Low platelets. Low platelets give you a greater chance for bleeding. Your doctor will do blood tests to check your blood counts before and during treatment with ALIMTA.
Talk with your doctor, nurse, or pharmacist about any side effect that bothers you or that doesn't go away.
These are not all the side effects of ALIMTA. For more information, ask your doctor, nurse, or pharmacist.
How is ALIMTA given?
ALIMTA is slowly infused (injected) into a vein. The injection or infusion will last about 10 minutes. You will usually receive ALIMTA once every 21 days (3 weeks).
For more information about all of the side effects of ALIMTA, please talk with your healthcare team, see the Patient Prescribing Information and full Prescribing Information, visit www.ALIMTA.com, or call 1-800-545-5979.
You are encouraged to report negative side effects of prescription drugs to the FDA. Visit www.fda.gov/medwatch, or call 1-800-FDA-1088.
This press release contains forward-looking statements about the potential of ALIMTA for the treatment of non-small cell lung cancer and reflects Lilly's current beliefs. However, as with any pharmaceutical product under development, there are substantial risks and uncertainties in the process of development, commercialization, and regulatory review. There is no guarantee that the product will receive additional regulatory approvals. There is also no guarantee that the product will continue to be commercially successful. For further discussion of these and other risks and uncertainties, see Lilly's filings with the United States Securities and Exchange Commission. Lilly undertakes no duty to update forward-looking statements.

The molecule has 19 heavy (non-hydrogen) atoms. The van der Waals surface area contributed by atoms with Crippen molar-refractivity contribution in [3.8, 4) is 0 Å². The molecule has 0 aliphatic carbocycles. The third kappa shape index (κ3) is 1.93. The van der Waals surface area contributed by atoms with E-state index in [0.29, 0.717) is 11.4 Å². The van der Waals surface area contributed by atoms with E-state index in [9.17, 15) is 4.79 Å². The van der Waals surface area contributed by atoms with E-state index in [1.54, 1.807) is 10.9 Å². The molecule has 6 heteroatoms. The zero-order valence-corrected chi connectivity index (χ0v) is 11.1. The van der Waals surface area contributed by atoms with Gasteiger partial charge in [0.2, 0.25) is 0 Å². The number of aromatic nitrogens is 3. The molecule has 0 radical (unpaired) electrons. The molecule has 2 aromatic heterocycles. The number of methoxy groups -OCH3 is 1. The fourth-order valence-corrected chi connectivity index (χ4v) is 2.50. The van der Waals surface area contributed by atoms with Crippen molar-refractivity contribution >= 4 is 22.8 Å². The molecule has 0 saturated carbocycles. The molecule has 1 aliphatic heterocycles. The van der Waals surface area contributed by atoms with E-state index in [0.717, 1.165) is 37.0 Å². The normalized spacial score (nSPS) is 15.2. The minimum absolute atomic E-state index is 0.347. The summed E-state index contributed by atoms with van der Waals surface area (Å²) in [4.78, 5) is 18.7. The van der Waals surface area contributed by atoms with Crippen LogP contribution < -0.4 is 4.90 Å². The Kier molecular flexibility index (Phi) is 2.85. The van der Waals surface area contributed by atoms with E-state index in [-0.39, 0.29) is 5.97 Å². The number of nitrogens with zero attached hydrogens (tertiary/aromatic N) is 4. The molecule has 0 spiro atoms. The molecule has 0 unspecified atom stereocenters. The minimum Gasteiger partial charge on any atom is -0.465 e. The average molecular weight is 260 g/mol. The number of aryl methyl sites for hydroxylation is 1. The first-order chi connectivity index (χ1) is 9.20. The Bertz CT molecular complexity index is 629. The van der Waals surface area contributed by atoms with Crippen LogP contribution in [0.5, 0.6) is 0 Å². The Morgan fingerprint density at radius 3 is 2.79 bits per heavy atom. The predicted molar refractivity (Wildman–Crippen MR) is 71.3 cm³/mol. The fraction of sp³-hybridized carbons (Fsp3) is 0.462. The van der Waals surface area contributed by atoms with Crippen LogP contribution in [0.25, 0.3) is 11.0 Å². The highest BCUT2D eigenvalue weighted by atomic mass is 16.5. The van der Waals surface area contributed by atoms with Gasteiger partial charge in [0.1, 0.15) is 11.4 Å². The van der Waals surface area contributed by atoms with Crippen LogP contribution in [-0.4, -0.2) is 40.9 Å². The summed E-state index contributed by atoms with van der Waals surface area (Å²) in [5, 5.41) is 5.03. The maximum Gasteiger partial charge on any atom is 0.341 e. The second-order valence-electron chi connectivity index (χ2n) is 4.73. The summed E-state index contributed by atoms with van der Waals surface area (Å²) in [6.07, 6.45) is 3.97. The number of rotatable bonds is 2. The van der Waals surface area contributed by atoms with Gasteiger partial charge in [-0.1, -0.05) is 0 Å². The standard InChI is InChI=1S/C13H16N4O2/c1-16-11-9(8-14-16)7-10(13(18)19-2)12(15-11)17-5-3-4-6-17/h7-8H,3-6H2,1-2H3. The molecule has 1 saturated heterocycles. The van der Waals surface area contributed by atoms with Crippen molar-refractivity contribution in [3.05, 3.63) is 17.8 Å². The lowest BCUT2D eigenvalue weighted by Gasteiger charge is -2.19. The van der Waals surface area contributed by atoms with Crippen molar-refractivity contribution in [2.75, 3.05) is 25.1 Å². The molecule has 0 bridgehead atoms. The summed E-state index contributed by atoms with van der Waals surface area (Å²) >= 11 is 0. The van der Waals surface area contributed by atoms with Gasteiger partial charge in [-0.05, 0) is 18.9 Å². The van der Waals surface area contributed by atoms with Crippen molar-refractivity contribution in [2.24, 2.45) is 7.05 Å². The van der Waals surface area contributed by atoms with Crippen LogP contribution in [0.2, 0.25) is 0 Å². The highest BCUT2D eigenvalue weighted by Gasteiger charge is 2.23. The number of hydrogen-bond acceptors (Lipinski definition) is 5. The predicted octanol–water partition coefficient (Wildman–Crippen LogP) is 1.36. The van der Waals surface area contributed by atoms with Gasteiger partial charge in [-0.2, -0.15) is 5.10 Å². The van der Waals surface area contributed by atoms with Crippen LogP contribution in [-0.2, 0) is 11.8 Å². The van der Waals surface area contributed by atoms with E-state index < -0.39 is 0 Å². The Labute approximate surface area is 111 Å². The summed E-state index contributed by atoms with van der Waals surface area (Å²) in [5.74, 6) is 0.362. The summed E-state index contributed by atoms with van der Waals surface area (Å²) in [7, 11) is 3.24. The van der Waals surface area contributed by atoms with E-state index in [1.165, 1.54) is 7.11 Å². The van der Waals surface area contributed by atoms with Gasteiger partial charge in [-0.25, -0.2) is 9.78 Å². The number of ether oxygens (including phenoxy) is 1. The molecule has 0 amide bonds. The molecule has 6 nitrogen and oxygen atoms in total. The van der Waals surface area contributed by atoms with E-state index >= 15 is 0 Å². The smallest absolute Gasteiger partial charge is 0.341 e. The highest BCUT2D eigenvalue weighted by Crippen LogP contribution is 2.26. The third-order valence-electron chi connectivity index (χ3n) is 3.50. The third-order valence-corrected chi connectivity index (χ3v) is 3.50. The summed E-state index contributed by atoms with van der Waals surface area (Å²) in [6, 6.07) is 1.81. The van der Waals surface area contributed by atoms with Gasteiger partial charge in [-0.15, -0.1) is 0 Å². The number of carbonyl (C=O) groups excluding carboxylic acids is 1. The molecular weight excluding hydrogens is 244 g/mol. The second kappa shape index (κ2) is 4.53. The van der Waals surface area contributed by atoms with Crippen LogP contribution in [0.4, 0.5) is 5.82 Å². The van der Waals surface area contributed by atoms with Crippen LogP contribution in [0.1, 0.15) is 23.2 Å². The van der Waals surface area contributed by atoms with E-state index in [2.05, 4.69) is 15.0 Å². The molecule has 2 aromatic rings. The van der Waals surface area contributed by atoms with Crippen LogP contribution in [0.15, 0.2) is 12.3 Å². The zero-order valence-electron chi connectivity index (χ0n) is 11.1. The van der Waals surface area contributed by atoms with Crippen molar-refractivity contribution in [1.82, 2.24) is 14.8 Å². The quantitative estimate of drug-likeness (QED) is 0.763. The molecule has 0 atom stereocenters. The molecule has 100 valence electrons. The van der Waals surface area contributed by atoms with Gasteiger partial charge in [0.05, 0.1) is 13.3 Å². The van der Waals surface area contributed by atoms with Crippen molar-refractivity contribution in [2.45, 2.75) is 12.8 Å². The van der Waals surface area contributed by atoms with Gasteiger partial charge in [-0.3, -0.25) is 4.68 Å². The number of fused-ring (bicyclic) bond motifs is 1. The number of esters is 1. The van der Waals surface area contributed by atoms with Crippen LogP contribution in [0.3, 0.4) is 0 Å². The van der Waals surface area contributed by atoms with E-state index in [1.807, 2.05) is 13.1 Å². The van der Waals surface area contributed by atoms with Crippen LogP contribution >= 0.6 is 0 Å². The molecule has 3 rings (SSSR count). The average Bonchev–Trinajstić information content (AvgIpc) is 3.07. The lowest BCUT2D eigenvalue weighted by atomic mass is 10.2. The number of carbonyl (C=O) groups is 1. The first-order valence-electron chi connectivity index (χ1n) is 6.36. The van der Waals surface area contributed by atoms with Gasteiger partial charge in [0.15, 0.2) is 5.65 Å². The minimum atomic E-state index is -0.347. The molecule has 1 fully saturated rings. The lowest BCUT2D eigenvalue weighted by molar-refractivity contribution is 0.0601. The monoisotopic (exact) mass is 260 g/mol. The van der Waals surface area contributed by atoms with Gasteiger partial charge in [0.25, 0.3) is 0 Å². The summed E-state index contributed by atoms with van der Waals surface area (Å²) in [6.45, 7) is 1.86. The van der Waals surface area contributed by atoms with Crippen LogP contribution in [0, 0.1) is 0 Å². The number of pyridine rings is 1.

(1) Paz-Ares LG, De Marinis F, Dediu M, et al. PARAMOUNT: phase III study of maintenance pemetrexed (pem) plus best supportive care (BSC) versus placebo plus BSC immediately following induction treatment with pem plus cisplatin for advanced nonsquamous non-small cell lung cancer (NSCLC). J Clin Oncol 29: 2011 (suppl; abstr CRA7510).
(2) World Health Organization, Gender in Lung Cancer and Smoking Research, Department of Gender, Women and Health, 2003, http://www.who.int/gender/documents/en/lungcancerlow.pdf, (July 25, 2011).
(3) American Cancer Society, "What Is Non-Small Cell Lung Cancer?," December 16, 2010, American Cancer Society, http://www.cancer.org/Cancer/LungCancer-Non-SmallCell/DetailedGuide/non-small-cell-lung-cancer-what-is-non-small-cell-lung-cancer, (October 20, 2011).
(4) American Cancer Society, "What Is Non-Small Cell Lung Cancer?," October 20, 2009, American Cancer Society, http://www.cancer.org/Cancer/LungCancer-Non-SmallCell/DetailedGuide/non-small-cell-lung-cancer-what-is-non-small-cell-lung-cancer, (October 20, 2011)..